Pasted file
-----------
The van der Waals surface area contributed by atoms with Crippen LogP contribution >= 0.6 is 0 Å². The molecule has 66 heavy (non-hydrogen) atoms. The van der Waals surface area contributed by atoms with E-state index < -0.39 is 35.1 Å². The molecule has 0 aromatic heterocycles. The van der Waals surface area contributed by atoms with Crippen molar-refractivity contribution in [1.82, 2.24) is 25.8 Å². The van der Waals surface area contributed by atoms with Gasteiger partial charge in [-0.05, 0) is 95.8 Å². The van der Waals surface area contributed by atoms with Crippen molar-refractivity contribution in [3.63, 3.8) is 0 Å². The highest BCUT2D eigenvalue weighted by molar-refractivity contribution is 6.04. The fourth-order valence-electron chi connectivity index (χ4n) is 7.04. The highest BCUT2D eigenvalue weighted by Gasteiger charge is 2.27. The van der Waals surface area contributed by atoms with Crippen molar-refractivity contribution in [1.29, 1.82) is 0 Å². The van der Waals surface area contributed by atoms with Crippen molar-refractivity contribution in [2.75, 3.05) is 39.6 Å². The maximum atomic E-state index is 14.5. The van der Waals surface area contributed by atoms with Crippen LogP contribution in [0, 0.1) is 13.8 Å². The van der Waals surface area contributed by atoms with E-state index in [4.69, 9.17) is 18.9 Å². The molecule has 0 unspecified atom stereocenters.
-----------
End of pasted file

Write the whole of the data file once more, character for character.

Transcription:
The van der Waals surface area contributed by atoms with Crippen LogP contribution >= 0.6 is 0 Å². The molecule has 66 heavy (non-hydrogen) atoms. The van der Waals surface area contributed by atoms with E-state index < -0.39 is 35.1 Å². The molecule has 0 aromatic heterocycles. The van der Waals surface area contributed by atoms with Crippen molar-refractivity contribution in [1.82, 2.24) is 25.8 Å². The van der Waals surface area contributed by atoms with Gasteiger partial charge in [-0.05, 0) is 95.8 Å². The van der Waals surface area contributed by atoms with Crippen molar-refractivity contribution in [3.63, 3.8) is 0 Å². The highest BCUT2D eigenvalue weighted by molar-refractivity contribution is 6.04. The fourth-order valence-electron chi connectivity index (χ4n) is 7.04. The highest BCUT2D eigenvalue weighted by Gasteiger charge is 2.27. The van der Waals surface area contributed by atoms with Crippen molar-refractivity contribution in [1.29, 1.82) is 0 Å². The van der Waals surface area contributed by atoms with Crippen molar-refractivity contribution in [2.75, 3.05) is 39.6 Å². The maximum atomic E-state index is 14.5. The van der Waals surface area contributed by atoms with Crippen LogP contribution in [0, 0.1) is 13.8 Å². The van der Waals surface area contributed by atoms with E-state index in [4.69, 9.17) is 18.9 Å². The molecule has 0 unspecified atom stereocenters.